Polls Show Decline In Support for War
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JIM LEHRER: How do Americans view the war in Iraq now? That question is the basis of a new poll conducted by the Pew Research Center for the People and the Press. Andrew Kohut is the center’s director.
What did you find about general support for the war now?
ANDREW KOHUT: It’s declining.
There’s less support for the war. The public is more pessimistic that we’re going to achieve our goals. There are greater calls for getting our troops out. And people look at the situation over the past few months, and they say, things aren’t going well.
In January, 51 percent said things are going pretty well in Iraq, not a great rating, but now it’s 43 percent. Consequently, we have more people saying we have to get our troops out now, and more people saying what they hadn’t been saying, which is, we may not succeed. We now have only 49 percent — I think we have a graphic.
JIM LEHRER: Yes. Let’s put the graphic up here. Magic. There we go.
KOHUT: Only 49 percent saying we’re going to achieve our goals. It was as high as 60 percent a year ago. Even when we were struggling, people have been reluctant to think that Iraq would turn out like Vietnam, a failure for the United States.
And, still, you know, with 49 percent, there are many people who want — who are hoping that we’re going to succeed. But that hope is quickly turning sour.
JIM LEHRER: Now, you asked them, also, if they felt that President Bush had a plan for achieving success. What did you find there?
KOHUT: Well, we have been putting out a lot of negative numbers about President Bush, but this is the most negative. Seventy percent say the president does not have a clear plan to succeed in — in Iraq. And that’s about as high as that has been.
JIM LEHRER: Yes.
JIM LEHRER: What — can you break it down, in terms of Republicans vs. Democrats, on — on — in a general way, or specific, any way you would like to do it?
KOHUT: Boy, that is the right question, because what we have — we don’t have one public opinion about the war in Iraq, as we did back in Vietnam. We have two, if not three.
Seventy-eight percent of Republicans think we made the right decision. Twenty-six percent of Democrats think we made the right decision.
JIM LEHRER: You mean to go in there in the first place?
KOHUT: In the first place.
JIM LEHRER: Oh, I see. OK.
KOHUT: And all of the other indicators show this huge gap, with Republicans saying, the situation — 69 percent of Republicans saying the situation — the war is going well, 29 percent of Democrats saying the war is going well. They’re looking at the same war.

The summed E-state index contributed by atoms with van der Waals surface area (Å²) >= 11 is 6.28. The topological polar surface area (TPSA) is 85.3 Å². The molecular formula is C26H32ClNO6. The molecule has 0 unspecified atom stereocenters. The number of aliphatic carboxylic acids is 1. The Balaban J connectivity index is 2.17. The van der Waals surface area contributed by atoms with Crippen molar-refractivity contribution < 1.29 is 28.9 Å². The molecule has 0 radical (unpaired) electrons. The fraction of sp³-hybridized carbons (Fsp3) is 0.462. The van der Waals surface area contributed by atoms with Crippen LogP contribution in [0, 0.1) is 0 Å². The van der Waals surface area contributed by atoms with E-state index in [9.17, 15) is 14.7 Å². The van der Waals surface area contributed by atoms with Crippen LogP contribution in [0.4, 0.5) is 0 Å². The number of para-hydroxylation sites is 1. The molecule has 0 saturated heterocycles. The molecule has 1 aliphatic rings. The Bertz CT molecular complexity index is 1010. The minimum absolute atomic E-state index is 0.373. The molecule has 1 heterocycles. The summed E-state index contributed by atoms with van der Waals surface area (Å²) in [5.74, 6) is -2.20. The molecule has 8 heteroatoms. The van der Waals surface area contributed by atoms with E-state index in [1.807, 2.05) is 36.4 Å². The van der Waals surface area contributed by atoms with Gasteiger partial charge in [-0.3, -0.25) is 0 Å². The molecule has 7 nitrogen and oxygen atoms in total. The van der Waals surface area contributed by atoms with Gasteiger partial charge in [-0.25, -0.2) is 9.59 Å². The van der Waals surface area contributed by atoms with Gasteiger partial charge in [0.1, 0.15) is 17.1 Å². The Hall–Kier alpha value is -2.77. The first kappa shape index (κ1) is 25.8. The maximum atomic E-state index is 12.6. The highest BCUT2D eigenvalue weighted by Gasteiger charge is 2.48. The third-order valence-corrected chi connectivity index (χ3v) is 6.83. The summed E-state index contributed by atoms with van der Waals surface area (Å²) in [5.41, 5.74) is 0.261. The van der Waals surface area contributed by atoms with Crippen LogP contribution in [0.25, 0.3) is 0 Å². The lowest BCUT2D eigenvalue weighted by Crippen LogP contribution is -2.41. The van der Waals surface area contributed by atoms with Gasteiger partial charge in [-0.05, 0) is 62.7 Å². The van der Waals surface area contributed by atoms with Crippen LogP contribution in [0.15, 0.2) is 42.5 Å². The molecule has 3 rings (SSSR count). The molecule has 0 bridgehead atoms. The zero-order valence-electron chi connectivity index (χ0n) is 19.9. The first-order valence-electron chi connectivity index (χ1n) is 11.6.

Not only do they have different judgments about the war; they see different realities. And, Jim, when I looked at the — the polling from Vietnam, we saw the same erosion of support over time. It happened — it took a longer time to happen in the ’60s, but Republicans and Democrats, independents, all moved to the same conclusion.
We don’t have that situation. We should — if we want to reflect the public opinion about Iraq, we almost have to talk about the three publics…
JIM LEHRER: Yes.
KOHUT: … or, at minimum, the two publics, Republicans vs. the rest, because the independents are beginning to come the way of the Democrats.
JIM LEHRER: So, in a nutshell, Iraq has become a partisan issue, is what you are saying.
KOHUT: It has been a partisan issue from…
JIM LEHRER: From the beginning?
KOHUT: … from — from the very beginning. But what has happened is, the independents are beginning to look at this the — much the way the Democrats have.
And what really is taking the toll here is the Iraqi casualties. Increasing numbers of people say…
JIM LEHRER: U.S. casualties in Iraq?
KOHUT: Iraqi casualties in Iraq. People see civil war. Eighty percent…
JIM LEHRER: Oh, I’m sorry. Right.
KOHUT: Eighty percent in the AP poll released this week say a civil war is likely. In our poll, the percentage of people saying we’re losing ground on preventing a civil war — war — rose from 45 percent a month ago to 66 percent.
I mean, the Americans are confronted with 50 people die here, 40 people die here.
JIM LEHRER: Right.
KOHUT: And it’s not Americans. It’s Iraqis against Iraqis.
JIM LEHRER: Now, just for the record, how many people were polled in your poll?
KOHUT: This is a survey of 1,500 people. And we did it last weekend.
JIM LEHRER: Last weekend.
KOHUT: That’s right.
JIM LEHRER: OK. And you — they — they pretty well jibe with the other recent polls by other organizations?
KOHUT: All of the — all of the polls pretty much show the same thing. If anything, our polls show a little more support. Our questions are, did we make a right decision or the wrong decision?
Other polls say, did we make a mistake? And they get higher numbers. But they all show the same trend, which is disillusionment. We said to people, come up — at the very first question, give us one word that comes to mind when you think of Iraq. And the word they most often said was a mess or…
JIM LEHRER: OK. Andy Kohut, thank you very much.
KOHUT: You’re welcome.